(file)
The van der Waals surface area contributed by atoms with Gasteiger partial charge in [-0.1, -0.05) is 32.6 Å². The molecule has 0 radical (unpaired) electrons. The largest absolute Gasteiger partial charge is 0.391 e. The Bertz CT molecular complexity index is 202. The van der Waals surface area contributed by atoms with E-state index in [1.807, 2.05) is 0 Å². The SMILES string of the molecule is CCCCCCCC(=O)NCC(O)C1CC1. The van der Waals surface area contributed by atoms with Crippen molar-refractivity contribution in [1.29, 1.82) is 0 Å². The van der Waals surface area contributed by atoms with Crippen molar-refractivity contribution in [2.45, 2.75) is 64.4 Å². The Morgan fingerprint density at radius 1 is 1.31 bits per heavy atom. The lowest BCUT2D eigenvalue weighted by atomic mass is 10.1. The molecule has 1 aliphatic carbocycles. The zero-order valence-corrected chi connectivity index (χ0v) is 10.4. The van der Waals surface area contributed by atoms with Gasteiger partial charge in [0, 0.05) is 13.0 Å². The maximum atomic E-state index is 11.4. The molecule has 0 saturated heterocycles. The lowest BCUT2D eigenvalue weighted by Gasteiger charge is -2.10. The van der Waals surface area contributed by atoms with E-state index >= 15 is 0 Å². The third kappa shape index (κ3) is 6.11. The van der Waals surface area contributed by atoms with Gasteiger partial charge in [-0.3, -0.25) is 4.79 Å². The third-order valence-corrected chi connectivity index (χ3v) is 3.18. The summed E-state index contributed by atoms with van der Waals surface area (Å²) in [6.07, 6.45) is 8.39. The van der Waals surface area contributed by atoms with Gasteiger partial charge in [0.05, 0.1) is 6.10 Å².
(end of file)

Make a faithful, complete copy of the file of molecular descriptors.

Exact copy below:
The van der Waals surface area contributed by atoms with Gasteiger partial charge in [-0.1, -0.05) is 32.6 Å². The molecule has 0 radical (unpaired) electrons. The largest absolute Gasteiger partial charge is 0.391 e. The Bertz CT molecular complexity index is 202. The van der Waals surface area contributed by atoms with E-state index in [1.807, 2.05) is 0 Å². The SMILES string of the molecule is CCCCCCCC(=O)NCC(O)C1CC1. The van der Waals surface area contributed by atoms with Crippen molar-refractivity contribution in [1.29, 1.82) is 0 Å². The van der Waals surface area contributed by atoms with Crippen molar-refractivity contribution in [2.45, 2.75) is 64.4 Å². The Morgan fingerprint density at radius 1 is 1.31 bits per heavy atom. The lowest BCUT2D eigenvalue weighted by atomic mass is 10.1. The molecule has 1 aliphatic carbocycles. The zero-order valence-corrected chi connectivity index (χ0v) is 10.4. The van der Waals surface area contributed by atoms with Gasteiger partial charge in [0, 0.05) is 13.0 Å². The maximum atomic E-state index is 11.4. The molecule has 0 saturated heterocycles. The lowest BCUT2D eigenvalue weighted by Gasteiger charge is -2.10. The van der Waals surface area contributed by atoms with E-state index >= 15 is 0 Å². The third kappa shape index (κ3) is 6.11. The van der Waals surface area contributed by atoms with Gasteiger partial charge in [-0.3, -0.25) is 4.79 Å². The third-order valence-corrected chi connectivity index (χ3v) is 3.18. The summed E-state index contributed by atoms with van der Waals surface area (Å²) in [6.07, 6.45) is 8.39. The van der Waals surface area contributed by atoms with Gasteiger partial charge in [0.05, 0.1) is 6.10 Å².